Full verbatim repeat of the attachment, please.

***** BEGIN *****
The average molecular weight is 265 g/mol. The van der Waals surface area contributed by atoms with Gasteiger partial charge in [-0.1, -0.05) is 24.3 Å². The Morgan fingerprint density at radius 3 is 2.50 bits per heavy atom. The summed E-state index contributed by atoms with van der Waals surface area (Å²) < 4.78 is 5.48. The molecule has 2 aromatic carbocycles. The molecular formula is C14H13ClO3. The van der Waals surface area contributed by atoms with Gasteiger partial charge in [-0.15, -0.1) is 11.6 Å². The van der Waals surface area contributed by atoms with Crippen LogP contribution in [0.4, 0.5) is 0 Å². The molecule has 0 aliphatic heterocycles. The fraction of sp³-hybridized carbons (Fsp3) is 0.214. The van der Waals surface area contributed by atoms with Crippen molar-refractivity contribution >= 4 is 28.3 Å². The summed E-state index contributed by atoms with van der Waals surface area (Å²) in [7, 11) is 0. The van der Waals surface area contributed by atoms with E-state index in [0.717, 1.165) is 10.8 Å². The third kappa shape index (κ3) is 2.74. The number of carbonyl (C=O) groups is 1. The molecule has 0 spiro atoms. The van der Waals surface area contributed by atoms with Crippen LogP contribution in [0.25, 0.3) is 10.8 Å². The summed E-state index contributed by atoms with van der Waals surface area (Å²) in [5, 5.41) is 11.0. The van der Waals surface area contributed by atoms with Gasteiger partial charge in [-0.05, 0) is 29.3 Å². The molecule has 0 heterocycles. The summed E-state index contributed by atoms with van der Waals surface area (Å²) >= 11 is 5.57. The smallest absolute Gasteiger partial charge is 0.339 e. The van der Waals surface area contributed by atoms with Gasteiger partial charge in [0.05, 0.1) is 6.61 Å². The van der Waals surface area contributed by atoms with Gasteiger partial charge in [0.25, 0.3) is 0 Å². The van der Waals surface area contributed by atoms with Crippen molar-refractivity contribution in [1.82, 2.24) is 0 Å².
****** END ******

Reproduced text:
The average molecular weight is 265 g/mol. The van der Waals surface area contributed by atoms with Gasteiger partial charge in [-0.1, -0.05) is 24.3 Å². The Morgan fingerprint density at radius 3 is 2.50 bits per heavy atom. The summed E-state index contributed by atoms with van der Waals surface area (Å²) < 4.78 is 5.48. The molecule has 2 aromatic carbocycles. The molecular formula is C14H13ClO3. The van der Waals surface area contributed by atoms with Gasteiger partial charge in [-0.15, -0.1) is 11.6 Å². The van der Waals surface area contributed by atoms with Crippen LogP contribution in [0.4, 0.5) is 0 Å². The molecule has 0 aliphatic heterocycles. The fraction of sp³-hybridized carbons (Fsp3) is 0.214. The van der Waals surface area contributed by atoms with Crippen molar-refractivity contribution >= 4 is 28.3 Å². The summed E-state index contributed by atoms with van der Waals surface area (Å²) in [7, 11) is 0. The van der Waals surface area contributed by atoms with E-state index in [0.717, 1.165) is 10.8 Å². The third kappa shape index (κ3) is 2.74. The number of carbonyl (C=O) groups is 1. The molecule has 0 spiro atoms. The van der Waals surface area contributed by atoms with Crippen LogP contribution in [0.25, 0.3) is 10.8 Å². The summed E-state index contributed by atoms with van der Waals surface area (Å²) in [5, 5.41) is 11.0. The van der Waals surface area contributed by atoms with Gasteiger partial charge in [-0.05, 0) is 29.3 Å². The molecule has 0 heterocycles. The summed E-state index contributed by atoms with van der Waals surface area (Å²) >= 11 is 5.57. The smallest absolute Gasteiger partial charge is 0.339 e. The van der Waals surface area contributed by atoms with Gasteiger partial charge in [0.05, 0.1) is 6.61 Å². The van der Waals surface area contributed by atoms with Gasteiger partial charge in [0.25, 0.3) is 0 Å². The van der Waals surface area contributed by atoms with Crippen molar-refractivity contribution in [1.82, 2.24) is 0 Å².